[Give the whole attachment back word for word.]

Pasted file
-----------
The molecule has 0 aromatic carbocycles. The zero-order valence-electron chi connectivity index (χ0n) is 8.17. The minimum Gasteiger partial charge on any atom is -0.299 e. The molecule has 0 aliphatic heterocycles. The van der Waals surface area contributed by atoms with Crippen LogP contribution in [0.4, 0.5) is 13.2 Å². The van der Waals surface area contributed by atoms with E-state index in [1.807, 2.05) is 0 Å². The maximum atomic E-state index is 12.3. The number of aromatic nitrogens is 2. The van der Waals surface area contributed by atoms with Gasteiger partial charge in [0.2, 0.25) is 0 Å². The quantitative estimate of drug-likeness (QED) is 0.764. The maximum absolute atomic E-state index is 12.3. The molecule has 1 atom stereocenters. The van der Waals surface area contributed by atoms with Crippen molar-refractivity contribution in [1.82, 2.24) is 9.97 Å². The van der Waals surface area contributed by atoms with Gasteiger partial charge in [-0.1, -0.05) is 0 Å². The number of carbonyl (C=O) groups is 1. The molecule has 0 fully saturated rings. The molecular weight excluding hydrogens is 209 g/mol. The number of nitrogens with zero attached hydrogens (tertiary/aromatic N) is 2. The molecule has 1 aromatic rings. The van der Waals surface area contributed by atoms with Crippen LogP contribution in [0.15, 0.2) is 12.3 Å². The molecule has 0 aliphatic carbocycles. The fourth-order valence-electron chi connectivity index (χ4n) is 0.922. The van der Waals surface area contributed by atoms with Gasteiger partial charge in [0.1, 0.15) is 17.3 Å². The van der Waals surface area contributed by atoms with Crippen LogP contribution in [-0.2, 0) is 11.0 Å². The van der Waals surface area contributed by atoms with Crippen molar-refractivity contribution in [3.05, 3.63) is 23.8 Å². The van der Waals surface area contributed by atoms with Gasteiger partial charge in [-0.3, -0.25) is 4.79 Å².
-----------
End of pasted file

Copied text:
The molecule has 0 aromatic carbocycles. The zero-order valence-electron chi connectivity index (χ0n) is 8.17. The minimum Gasteiger partial charge on any atom is -0.299 e. The molecule has 0 aliphatic heterocycles. The van der Waals surface area contributed by atoms with Crippen LogP contribution in [0.4, 0.5) is 13.2 Å². The van der Waals surface area contributed by atoms with E-state index in [1.807, 2.05) is 0 Å². The maximum atomic E-state index is 12.3. The number of aromatic nitrogens is 2. The van der Waals surface area contributed by atoms with Gasteiger partial charge in [0.2, 0.25) is 0 Å². The quantitative estimate of drug-likeness (QED) is 0.764. The maximum absolute atomic E-state index is 12.3. The molecule has 1 atom stereocenters. The van der Waals surface area contributed by atoms with Crippen molar-refractivity contribution in [1.82, 2.24) is 9.97 Å². The van der Waals surface area contributed by atoms with Gasteiger partial charge in [-0.1, -0.05) is 0 Å². The number of carbonyl (C=O) groups is 1. The molecule has 0 fully saturated rings. The molecular weight excluding hydrogens is 209 g/mol. The number of nitrogens with zero attached hydrogens (tertiary/aromatic N) is 2. The molecule has 1 aromatic rings. The van der Waals surface area contributed by atoms with Crippen LogP contribution in [0.15, 0.2) is 12.3 Å². The molecule has 0 aliphatic carbocycles. The fourth-order valence-electron chi connectivity index (χ4n) is 0.922. The van der Waals surface area contributed by atoms with Gasteiger partial charge in [0.1, 0.15) is 17.3 Å². The van der Waals surface area contributed by atoms with Crippen LogP contribution in [-0.2, 0) is 11.0 Å². The van der Waals surface area contributed by atoms with Crippen molar-refractivity contribution in [3.05, 3.63) is 23.8 Å². The van der Waals surface area contributed by atoms with Gasteiger partial charge in [-0.3, -0.25) is 4.79 Å².